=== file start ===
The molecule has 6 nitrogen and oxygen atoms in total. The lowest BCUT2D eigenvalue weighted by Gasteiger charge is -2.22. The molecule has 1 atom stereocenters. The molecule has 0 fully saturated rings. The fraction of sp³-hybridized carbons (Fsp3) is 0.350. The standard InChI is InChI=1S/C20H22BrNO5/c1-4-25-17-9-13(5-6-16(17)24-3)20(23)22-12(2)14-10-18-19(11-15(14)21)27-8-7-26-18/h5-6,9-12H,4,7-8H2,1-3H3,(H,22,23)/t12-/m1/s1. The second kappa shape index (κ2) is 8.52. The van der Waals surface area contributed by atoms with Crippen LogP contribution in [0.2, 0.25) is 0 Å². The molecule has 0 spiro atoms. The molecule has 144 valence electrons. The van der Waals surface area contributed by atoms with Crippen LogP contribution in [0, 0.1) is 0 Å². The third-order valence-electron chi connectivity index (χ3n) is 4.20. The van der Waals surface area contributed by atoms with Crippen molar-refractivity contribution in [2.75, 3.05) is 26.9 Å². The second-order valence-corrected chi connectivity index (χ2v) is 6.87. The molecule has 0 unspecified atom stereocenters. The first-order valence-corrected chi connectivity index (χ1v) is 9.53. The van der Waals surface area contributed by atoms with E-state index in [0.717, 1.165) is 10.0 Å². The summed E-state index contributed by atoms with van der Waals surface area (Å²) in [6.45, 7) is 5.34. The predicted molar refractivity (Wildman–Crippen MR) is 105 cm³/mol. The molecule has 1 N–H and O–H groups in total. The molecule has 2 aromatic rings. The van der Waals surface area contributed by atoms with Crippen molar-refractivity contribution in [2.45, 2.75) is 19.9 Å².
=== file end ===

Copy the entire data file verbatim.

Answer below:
The molecule has 6 nitrogen and oxygen atoms in total. The lowest BCUT2D eigenvalue weighted by Gasteiger charge is -2.22. The molecule has 1 atom stereocenters. The molecule has 0 fully saturated rings. The fraction of sp³-hybridized carbons (Fsp3) is 0.350. The standard InChI is InChI=1S/C20H22BrNO5/c1-4-25-17-9-13(5-6-16(17)24-3)20(23)22-12(2)14-10-18-19(11-15(14)21)27-8-7-26-18/h5-6,9-12H,4,7-8H2,1-3H3,(H,22,23)/t12-/m1/s1. The second kappa shape index (κ2) is 8.52. The van der Waals surface area contributed by atoms with Crippen LogP contribution in [0.2, 0.25) is 0 Å². The molecule has 0 spiro atoms. The molecule has 144 valence electrons. The van der Waals surface area contributed by atoms with Crippen LogP contribution in [0, 0.1) is 0 Å². The third-order valence-electron chi connectivity index (χ3n) is 4.20. The van der Waals surface area contributed by atoms with Crippen molar-refractivity contribution in [2.75, 3.05) is 26.9 Å². The second-order valence-corrected chi connectivity index (χ2v) is 6.87. The molecule has 0 unspecified atom stereocenters. The first-order valence-corrected chi connectivity index (χ1v) is 9.53. The van der Waals surface area contributed by atoms with E-state index in [0.717, 1.165) is 10.0 Å². The summed E-state index contributed by atoms with van der Waals surface area (Å²) in [6.45, 7) is 5.34. The predicted molar refractivity (Wildman–Crippen MR) is 105 cm³/mol. The molecule has 1 N–H and O–H groups in total. The molecule has 2 aromatic rings. The van der Waals surface area contributed by atoms with Crippen molar-refractivity contribution in [2.45, 2.75) is 19.9 Å².